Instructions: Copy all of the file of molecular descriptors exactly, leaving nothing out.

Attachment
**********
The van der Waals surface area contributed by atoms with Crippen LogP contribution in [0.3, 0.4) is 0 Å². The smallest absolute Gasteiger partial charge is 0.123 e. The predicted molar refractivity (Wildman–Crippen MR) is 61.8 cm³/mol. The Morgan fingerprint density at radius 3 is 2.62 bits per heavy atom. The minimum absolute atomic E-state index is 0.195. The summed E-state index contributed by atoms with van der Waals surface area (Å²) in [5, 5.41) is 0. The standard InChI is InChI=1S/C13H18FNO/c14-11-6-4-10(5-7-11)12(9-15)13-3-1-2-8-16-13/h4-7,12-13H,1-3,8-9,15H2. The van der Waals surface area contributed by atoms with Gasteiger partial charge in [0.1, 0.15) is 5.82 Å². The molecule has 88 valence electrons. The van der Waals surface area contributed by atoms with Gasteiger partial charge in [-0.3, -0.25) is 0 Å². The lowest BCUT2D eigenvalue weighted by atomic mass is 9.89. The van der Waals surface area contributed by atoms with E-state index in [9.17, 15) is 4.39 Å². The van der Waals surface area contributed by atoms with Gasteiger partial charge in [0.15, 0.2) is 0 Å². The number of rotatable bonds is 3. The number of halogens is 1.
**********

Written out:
The van der Waals surface area contributed by atoms with Crippen LogP contribution in [0.3, 0.4) is 0 Å². The smallest absolute Gasteiger partial charge is 0.123 e. The predicted molar refractivity (Wildman–Crippen MR) is 61.8 cm³/mol. The Morgan fingerprint density at radius 3 is 2.62 bits per heavy atom. The minimum absolute atomic E-state index is 0.195. The summed E-state index contributed by atoms with van der Waals surface area (Å²) in [5, 5.41) is 0. The standard InChI is InChI=1S/C13H18FNO/c14-11-6-4-10(5-7-11)12(9-15)13-3-1-2-8-16-13/h4-7,12-13H,1-3,8-9,15H2. The van der Waals surface area contributed by atoms with Gasteiger partial charge in [0.1, 0.15) is 5.82 Å². The molecule has 88 valence electrons. The van der Waals surface area contributed by atoms with Gasteiger partial charge in [-0.3, -0.25) is 0 Å². The lowest BCUT2D eigenvalue weighted by atomic mass is 9.89. The van der Waals surface area contributed by atoms with E-state index in [9.17, 15) is 4.39 Å². The van der Waals surface area contributed by atoms with Gasteiger partial charge in [0.15, 0.2) is 0 Å². The number of rotatable bonds is 3. The number of halogens is 1.